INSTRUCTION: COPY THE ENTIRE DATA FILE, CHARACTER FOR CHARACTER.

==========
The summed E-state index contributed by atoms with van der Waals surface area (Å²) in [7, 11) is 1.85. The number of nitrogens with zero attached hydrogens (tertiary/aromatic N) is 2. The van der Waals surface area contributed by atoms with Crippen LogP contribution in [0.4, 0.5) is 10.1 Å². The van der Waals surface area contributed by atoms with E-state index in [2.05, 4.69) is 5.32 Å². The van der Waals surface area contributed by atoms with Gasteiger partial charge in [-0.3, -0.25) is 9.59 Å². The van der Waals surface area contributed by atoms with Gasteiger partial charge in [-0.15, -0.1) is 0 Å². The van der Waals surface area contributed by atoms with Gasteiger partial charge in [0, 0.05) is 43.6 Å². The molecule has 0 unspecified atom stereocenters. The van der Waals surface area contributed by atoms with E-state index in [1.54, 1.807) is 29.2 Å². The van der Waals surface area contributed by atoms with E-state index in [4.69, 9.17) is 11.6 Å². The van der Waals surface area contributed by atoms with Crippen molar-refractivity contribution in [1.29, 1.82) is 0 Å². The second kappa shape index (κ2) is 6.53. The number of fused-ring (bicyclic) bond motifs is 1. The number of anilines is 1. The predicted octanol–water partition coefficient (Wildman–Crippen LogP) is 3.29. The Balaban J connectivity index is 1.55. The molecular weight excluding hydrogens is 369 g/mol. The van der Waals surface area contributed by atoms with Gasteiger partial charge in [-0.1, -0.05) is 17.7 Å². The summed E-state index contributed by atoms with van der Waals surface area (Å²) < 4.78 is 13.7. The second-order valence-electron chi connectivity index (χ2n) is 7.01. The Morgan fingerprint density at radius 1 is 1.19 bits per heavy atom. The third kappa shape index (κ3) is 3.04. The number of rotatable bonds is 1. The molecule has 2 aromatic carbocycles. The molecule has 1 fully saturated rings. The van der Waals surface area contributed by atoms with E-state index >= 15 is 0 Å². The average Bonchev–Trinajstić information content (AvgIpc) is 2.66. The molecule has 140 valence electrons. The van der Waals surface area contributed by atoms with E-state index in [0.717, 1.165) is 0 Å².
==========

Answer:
The summed E-state index contributed by atoms with van der Waals surface area (Å²) in [7, 11) is 1.85. The number of nitrogens with zero attached hydrogens (tertiary/aromatic N) is 2. The van der Waals surface area contributed by atoms with Crippen LogP contribution in [0.4, 0.5) is 10.1 Å². The van der Waals surface area contributed by atoms with E-state index in [2.05, 4.69) is 5.32 Å². The van der Waals surface area contributed by atoms with Gasteiger partial charge in [-0.3, -0.25) is 9.59 Å². The van der Waals surface area contributed by atoms with Gasteiger partial charge in [-0.15, -0.1) is 0 Å². The van der Waals surface area contributed by atoms with Gasteiger partial charge in [0, 0.05) is 43.6 Å². The molecule has 0 unspecified atom stereocenters. The van der Waals surface area contributed by atoms with E-state index in [1.54, 1.807) is 29.2 Å². The van der Waals surface area contributed by atoms with E-state index in [4.69, 9.17) is 11.6 Å². The van der Waals surface area contributed by atoms with Crippen molar-refractivity contribution in [1.29, 1.82) is 0 Å². The second kappa shape index (κ2) is 6.53. The number of fused-ring (bicyclic) bond motifs is 1. The number of anilines is 1. The predicted octanol–water partition coefficient (Wildman–Crippen LogP) is 3.29. The Balaban J connectivity index is 1.55. The molecular weight excluding hydrogens is 369 g/mol. The van der Waals surface area contributed by atoms with Gasteiger partial charge in [-0.1, -0.05) is 17.7 Å². The summed E-state index contributed by atoms with van der Waals surface area (Å²) < 4.78 is 13.7. The second-order valence-electron chi connectivity index (χ2n) is 7.01. The Morgan fingerprint density at radius 1 is 1.19 bits per heavy atom. The third kappa shape index (κ3) is 3.04. The number of rotatable bonds is 1. The molecule has 2 aromatic carbocycles. The molecule has 1 fully saturated rings. The van der Waals surface area contributed by atoms with E-state index >= 15 is 0 Å². The average Bonchev–Trinajstić information content (AvgIpc) is 2.66. The molecule has 140 valence electrons. The van der Waals surface area contributed by atoms with E-state index in [0.717, 1.165) is 0 Å².